Silver Speculation Enters the Numismatic Market
The coin market became very hectic, as the country became more aware that the change in our pockets could be more valuable than the face value printed on it. So daily, without a break, we had numerous offers to buy silver at a “hyped-up price” created by a new promotional atmosphere.
Several prominent people created a new marketplace for coins. There was Dr. Jerekke, who owned Iron Mountain Depository and started buying up the silver coins for future enhancement. Then there were groups who pooled their wealth and speculated with their stock and precious metal friends. The demand that they created caused silver to begin to rise, but it wasn’t until a new regulation was passed that they were able to sell at a profit.
The leaders in this new speculation were, of course, the famous Hunt Brothers of Texas.
So coin dealers around the country were overcome with questions from customers and their daily work was always interrupted (though many made money by buying and speculating themselves). But it was a real distraction to the numismatic business.
I should mention another distraction that disrupted the daily work. Silver certificates, those notes that were issued with silver to back them, became another speculative item. The U.S. Assay Offices had to redeem these notes. Many billions were still in circulation, but in order to control demand the Assay Office would not redeem these notes for less than $10,000 face value. A small premium initially was paid for each note, and the buyer then had to patiently accumulate the $10,000. This redemption was more valuable than silver was trading on the precious metals market.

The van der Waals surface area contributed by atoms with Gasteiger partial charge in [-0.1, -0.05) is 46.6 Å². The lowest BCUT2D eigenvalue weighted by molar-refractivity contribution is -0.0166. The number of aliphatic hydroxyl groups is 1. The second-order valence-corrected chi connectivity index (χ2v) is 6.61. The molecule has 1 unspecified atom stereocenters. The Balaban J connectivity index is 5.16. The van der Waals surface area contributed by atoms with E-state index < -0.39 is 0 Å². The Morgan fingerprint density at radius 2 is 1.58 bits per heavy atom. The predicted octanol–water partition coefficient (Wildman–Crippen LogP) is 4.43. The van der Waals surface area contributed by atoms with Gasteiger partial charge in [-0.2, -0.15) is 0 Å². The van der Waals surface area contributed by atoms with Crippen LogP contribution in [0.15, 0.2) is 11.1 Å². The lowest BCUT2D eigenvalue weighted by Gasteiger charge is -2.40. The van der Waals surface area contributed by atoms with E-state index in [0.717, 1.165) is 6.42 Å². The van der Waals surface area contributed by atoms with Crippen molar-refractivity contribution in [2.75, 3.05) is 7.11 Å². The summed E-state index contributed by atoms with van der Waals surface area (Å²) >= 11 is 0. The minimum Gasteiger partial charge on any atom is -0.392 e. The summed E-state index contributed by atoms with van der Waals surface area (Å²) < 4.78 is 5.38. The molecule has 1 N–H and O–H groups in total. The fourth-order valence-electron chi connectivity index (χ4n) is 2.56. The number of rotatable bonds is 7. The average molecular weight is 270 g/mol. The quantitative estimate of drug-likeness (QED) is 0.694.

Stack’s Continues to Sue the U.S. Treasury (OGSO)
During 1965, the Office of Gold and Silver Operations was short of help, and was very slow in issuing import licenses for gold coins. Collectors and dealers sometimes had to wait months for a license. Complaints started to rise. If the OGSO denied a license, then the dealer had to try to resell the gold coins outside of the country, often at a price lower than what he had paid initially.
We were always looking to add to Josiah K. Lilly’s collection, and when we found something that would enhance or complete a part of it in some way, we were never sure if the OGSO would allow it into the country. This was how it was with all the gold coins we attempted to import. We, like every one else, did not have the criteria upon which a license could or would be issued, and with the Netherlands Collection spoken of earlier, an entire collection was being held up because some of the coins could not be decided upon for importation.
It was because of this depressing state of affairs that we, together with others, decided to take action.
Our Lawyers in Washington filed papers, suing the OGSO and the Treasury Department for actions without explanation. The procedure was not just taking the matter to court; you had to file papers with your complaint, and then wait for an answer. The OGSO had 60 days to respond, and then our attorney had a similar amount of time to respond. This was the typical runaround that one can encounter when contending with or against the government.
To the surprise of our attorneys the Department did not have a Judge or a Hearing Officer to hear our case. We therefore had to wait until one was found. One was finally found in the Commerce Department. We filed our complaint with him and then had to wait for the judge to set a date. It was finally set for the early part of 1966.
NOW, DEAR READERS, YOU ARE BEING MADE AWARE OF WHAT A DEMANDING YEAR 1965 WAS FOR STACK’S, THE FAMILY AND MYSELF. WE HAD TO DIVIDE OUR DAYS INTO MANY PARTS, BUT ALL WAS DONE WITH THE SPIRIT OF WORKING IN AND HELPING DEVELOP NUMISMATICS FOR ALL TO ENJOY.
The next segment of “GROWING UP” will discuss some events that affected me deeply.